The roadblock standing in the way of young people's musical progression is not just a lack of funds. Sometimes it’s the adults who are supposed to be helping them.
Music leaders can build or undermine confidence
When I was a teenager, I was determined to be a professional percussionist, very much inspired by seeing Buddy Rich at the new Theatre in Cardiff in 1982. Unfortunately, my percussion teacher a few years later took it on himself to make me feel that I wasn’t any good. My lessons with him were a profoundly negative experience.
Rather than let it get to me however, the experience drove me on even more and ultimately, I became a professional percussionist despite him and not because of him. However, I still wonder to this day how many young musicians who, if placed in a similar position to me, would believe what he’d said was true and quit? The approach, behaviour and influence of your teacher can be all-powerful, both positively and negatively.
Me in 1985, busking in Cardiff to raise money for the Band Aid campaign
Encourage children to embrace their talents
In 1999, I went on to set up Plymouth Music Zone (PMZ) to provide music making opportunities for young people in the area, particularly those who’d not previously had the opportunity. In setting up this new charity, there was great commitment from all involved to make it happen. Unfortunately though, I did observe some negative attitudes similar to those of my percussion teacher and realised that my musical experience from childhood was in fact, more common than I had first thought.
These negative attitudes were largely to do with low aspirations and opinions from people in authority regarding the children they were responsible for in school. A common reaction was that they felt the kids wouldn’t turn up – ‘”they’re deprived you know” was what I was told. This view sat alongside their low expectations of parents and their ability to support their children in taking part. Again, just like when I was a teenager, the result of this was to drive me on even more to prove them wrong.
I remember one PMZ participant in particular. She composed great songs, largely hip hop based using music technology. She attended PMZ weekly to do this. It transpired that her music wasn’t taken seriously by her Head of Music at school, largely because what she wrote and the genre she worked with was something he wasn’t experienced in. Rather than embrace it, he blocked and dismissed it so she came to PMZ instead where she was welcomed with open arms.
My own experience in music education over the years leads me to believe that every young person has the capacity to do something remarkable, they just need to be given the opportunity, support and inspiring environment every step of the way. If young people are written off at an early age by the professionals who serve them, how on earth are they going to progress?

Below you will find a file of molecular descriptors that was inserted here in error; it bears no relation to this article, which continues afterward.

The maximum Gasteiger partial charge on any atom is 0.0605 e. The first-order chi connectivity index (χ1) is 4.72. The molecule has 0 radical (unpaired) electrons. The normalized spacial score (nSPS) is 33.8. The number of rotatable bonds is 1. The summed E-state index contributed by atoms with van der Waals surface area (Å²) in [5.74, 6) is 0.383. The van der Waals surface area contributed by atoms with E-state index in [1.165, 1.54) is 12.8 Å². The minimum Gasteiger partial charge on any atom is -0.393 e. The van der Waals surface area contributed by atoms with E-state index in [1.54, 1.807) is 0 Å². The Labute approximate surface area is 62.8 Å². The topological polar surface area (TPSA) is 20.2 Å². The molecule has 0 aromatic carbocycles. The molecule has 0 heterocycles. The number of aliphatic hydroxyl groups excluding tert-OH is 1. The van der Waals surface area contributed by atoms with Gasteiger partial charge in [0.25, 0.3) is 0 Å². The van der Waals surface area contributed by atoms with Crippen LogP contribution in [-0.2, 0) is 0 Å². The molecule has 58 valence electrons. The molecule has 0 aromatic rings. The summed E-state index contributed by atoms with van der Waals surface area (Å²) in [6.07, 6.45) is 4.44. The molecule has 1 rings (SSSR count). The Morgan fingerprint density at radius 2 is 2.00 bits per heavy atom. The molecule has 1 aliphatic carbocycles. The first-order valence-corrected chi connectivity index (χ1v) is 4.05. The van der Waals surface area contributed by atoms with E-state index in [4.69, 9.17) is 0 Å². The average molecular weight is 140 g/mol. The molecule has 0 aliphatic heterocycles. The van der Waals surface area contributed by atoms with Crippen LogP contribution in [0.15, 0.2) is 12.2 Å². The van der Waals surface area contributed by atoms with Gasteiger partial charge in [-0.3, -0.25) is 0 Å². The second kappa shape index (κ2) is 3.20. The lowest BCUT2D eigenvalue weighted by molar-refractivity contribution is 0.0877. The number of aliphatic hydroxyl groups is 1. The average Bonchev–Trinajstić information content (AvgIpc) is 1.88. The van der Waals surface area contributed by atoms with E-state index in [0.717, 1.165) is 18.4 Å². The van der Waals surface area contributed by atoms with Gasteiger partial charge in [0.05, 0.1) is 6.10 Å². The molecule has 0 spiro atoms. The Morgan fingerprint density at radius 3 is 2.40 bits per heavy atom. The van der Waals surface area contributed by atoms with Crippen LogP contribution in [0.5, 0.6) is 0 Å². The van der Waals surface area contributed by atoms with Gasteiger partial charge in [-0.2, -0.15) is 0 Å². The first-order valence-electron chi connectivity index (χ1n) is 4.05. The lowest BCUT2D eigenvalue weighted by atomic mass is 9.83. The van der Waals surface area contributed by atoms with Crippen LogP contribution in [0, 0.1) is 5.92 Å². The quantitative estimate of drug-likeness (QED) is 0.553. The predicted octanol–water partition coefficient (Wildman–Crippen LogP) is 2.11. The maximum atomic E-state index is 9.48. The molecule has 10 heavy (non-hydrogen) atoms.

Don't be afraid to challenge young people
Sometimes though, even with the best intentions we can take things to the other extreme.
I’ve previously been involved in a variety of progression projects, particularly working alongside professional orchestras. One such project springs to mind working with the Orchestra of the Age of Enlightenment (OAE), a world class baroque orchestra. The project was for young musicians who were doing well musically but who wanted to be taken to the next stage in terms of understanding other styles of music, the work of a professional orchestra and developing their skills.
The OAE team worked the musicians very hard during the residency and the outcomes achieved were astonishing. Interestingly though, some of the other staff involved perceived that the young musicians were being pushed too hard, the implication being that they needed to be treated with kid gloves due to their challenging circumstances. Like any other pastime, you get out what you put in and isn’t it human nature to want to get even better at something you’re good at? My view is that if we’re serious about progressing young people’s music making we need to provide a supportive yet positively challenging environment when they can fully reach their potential.
Great music leadership breaks down boundaries
It can be easy for us to make assumptions about what young people are capable of. Sometimes it can be easy dismiss young people outright and write off their abilities. Equally we can underestimate what they can achieve despite their circumstances. Either way, when we have low expectations we fail to stretch young people musically to enable them to achieve great things. Confident, collaborative and enabling leadership is needed from everyone working in music education. If we get this right, ‘access’ and ‘excellence’ are part of the same equation, ‘informal’ and ‘formal’ learning become part of the same thing and any sense of ‘musical hierarchy’ is removed.
The roadblocks that stand in the way of young people’s progression come in all shapes and sizes. The question is, are we currently one of them?